every single pigeon, this one
with his spooky eyes and orange beak—
a single brushstroke
of white and teal beneath his neck,DSC_0294

and if the fence’s shadow
wasn’t so dappled and transient,
if acorns would stop falling
mid-distance between dawn
and dusk, long enough
to preserve their posts
in my mind. If forgoing
the shot and closing my eyes
would be enough to argue against

some future self
who will be too old or sad
or something worse
to remember this.

Check out these other great titles from Homebound Publications including new fiction by L.M. Browning  and Eric D. Lehman, poetry by Andrew Jarvis and James Scott Smith, illustrated children’s literature by Elizabeth Slayton, and nonfiction by David K. Leff.  Add Four Blue Eggs and Wildness: Voices of the Sacred Landscape to your book bag and you’ll be set (for a while)! Support independent publishers and writers who want to make a difference in the world. Save 20% and receive free shipping on orders over $35.00 with coupon code: SUMMERREADING20.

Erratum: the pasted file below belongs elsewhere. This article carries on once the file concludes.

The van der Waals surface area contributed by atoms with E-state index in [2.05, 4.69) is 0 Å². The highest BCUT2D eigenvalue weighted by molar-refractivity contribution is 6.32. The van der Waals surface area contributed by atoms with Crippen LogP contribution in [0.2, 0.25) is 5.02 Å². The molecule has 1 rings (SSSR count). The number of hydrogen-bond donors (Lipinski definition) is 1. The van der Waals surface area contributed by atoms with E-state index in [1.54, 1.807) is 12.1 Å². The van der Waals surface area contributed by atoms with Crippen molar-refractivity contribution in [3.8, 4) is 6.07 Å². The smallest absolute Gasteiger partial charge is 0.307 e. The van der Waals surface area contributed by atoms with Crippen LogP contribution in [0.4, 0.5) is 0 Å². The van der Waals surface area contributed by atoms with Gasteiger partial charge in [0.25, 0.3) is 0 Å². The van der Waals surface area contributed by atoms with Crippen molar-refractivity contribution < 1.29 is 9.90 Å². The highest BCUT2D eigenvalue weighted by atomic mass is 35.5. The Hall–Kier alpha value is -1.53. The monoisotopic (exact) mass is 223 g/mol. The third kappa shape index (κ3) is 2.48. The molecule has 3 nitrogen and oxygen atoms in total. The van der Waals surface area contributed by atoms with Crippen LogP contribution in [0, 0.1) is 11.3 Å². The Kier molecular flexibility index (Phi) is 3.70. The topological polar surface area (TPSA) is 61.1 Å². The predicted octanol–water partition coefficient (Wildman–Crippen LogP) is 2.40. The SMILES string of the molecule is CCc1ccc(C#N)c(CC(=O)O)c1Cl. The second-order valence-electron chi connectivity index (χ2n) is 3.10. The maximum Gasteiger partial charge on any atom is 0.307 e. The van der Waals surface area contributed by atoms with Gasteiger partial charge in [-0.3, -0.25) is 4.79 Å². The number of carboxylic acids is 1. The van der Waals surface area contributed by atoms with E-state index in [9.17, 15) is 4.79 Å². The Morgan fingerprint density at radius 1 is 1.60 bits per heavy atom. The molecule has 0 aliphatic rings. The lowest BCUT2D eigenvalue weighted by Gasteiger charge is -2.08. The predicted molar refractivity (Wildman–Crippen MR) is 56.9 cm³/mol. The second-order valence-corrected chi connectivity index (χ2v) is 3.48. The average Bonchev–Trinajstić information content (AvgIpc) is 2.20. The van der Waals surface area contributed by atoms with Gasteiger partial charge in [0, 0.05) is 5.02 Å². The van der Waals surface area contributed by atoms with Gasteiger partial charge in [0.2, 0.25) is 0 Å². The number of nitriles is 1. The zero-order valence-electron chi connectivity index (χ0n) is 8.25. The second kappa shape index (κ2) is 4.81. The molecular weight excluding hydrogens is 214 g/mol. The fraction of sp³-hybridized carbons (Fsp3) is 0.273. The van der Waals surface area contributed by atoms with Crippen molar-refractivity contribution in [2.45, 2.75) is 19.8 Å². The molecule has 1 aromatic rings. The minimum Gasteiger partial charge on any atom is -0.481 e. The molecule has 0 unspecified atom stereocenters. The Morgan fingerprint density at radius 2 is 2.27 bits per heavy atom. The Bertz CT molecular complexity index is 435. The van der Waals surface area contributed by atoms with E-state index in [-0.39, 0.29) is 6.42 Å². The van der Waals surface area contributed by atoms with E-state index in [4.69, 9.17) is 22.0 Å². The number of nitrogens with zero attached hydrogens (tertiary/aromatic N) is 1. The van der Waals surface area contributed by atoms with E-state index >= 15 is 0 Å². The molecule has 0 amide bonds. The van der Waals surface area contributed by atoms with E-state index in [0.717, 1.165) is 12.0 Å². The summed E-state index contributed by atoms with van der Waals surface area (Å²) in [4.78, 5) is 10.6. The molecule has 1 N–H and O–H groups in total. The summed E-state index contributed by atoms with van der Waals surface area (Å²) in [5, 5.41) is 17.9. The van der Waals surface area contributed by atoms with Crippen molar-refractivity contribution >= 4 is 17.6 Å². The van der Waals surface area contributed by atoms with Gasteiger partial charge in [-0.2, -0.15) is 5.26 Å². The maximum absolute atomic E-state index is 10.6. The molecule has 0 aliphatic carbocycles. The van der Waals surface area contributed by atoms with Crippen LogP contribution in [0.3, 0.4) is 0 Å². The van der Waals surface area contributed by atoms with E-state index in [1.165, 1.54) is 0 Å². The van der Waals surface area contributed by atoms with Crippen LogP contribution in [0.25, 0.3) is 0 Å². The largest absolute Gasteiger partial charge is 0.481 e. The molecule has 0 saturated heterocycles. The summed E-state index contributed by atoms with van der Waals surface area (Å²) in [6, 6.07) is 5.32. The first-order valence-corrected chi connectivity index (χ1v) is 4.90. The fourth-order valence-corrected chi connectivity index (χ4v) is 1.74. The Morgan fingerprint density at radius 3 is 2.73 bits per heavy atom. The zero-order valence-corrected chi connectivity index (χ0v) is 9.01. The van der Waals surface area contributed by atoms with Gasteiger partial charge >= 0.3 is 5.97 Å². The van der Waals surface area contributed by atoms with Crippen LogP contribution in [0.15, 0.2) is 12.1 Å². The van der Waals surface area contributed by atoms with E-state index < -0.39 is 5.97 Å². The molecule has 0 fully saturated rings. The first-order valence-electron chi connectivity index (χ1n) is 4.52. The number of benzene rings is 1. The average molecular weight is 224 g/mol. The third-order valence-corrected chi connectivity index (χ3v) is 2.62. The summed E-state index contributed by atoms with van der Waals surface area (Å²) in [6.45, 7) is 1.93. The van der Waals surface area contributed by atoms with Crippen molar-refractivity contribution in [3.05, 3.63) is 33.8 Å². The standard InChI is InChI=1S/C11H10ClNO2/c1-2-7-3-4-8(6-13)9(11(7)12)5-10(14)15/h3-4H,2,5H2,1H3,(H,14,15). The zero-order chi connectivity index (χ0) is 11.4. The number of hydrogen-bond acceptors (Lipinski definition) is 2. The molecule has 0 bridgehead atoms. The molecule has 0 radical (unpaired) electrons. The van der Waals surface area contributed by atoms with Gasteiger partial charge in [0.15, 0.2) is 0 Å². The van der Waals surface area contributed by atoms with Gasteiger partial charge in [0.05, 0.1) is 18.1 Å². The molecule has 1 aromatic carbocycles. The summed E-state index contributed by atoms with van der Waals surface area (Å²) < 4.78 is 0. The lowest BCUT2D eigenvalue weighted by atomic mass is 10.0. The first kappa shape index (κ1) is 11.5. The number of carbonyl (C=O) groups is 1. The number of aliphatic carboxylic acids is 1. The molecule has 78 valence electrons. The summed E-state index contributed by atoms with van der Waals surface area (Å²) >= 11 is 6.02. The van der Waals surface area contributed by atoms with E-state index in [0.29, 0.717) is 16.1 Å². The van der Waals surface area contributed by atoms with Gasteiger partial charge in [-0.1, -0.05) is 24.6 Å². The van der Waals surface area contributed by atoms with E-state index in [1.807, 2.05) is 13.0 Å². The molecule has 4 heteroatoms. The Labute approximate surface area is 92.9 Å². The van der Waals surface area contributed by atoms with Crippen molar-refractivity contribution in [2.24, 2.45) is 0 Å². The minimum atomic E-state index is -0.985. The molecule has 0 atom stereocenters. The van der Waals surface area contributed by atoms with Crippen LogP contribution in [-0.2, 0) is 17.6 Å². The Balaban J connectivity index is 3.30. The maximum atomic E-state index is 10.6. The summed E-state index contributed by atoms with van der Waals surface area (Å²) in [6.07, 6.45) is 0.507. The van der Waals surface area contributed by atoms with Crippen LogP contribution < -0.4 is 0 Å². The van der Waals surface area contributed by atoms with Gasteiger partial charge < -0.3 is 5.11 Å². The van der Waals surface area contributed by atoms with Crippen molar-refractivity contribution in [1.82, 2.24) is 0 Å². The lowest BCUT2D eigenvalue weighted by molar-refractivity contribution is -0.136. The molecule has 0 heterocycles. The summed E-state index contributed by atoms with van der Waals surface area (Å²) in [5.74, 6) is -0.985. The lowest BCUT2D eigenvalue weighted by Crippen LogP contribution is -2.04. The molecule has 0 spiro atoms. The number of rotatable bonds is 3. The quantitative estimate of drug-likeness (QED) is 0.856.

Wildness: Voices in the Sacred Landscape

Check out this great new anthology. In celebration of the 5th anniversary of its founding, Homebound Publications is pleased to announce the publication of Wildness: Voices of the Sacred Landscape, featuring 19 authors including David K. Leff, L.M. Browning, Gunilla Norris, Theodore Richards, Gary Whited, Eric D. Lehman, and me.


Here’s a teaser from my essay “Choosing Peregrine.”

This peregrine is not too much bigger than a crow or mourning dove, but unmistakable, once I finally find her in my assisted gaze. We piece together the story.

Support Homebound, an independent, socially and environmentally conscious publisher. Purchase your copy today. Celebrate beauty; choose love. Be kind.

erics wildness quote



Sherwood Island

Why do the branches
of love bloom outward? Why do
tramps seek out the
solitude of the forest,
only to be humbled when

companions join in?
The beeches reach out for us;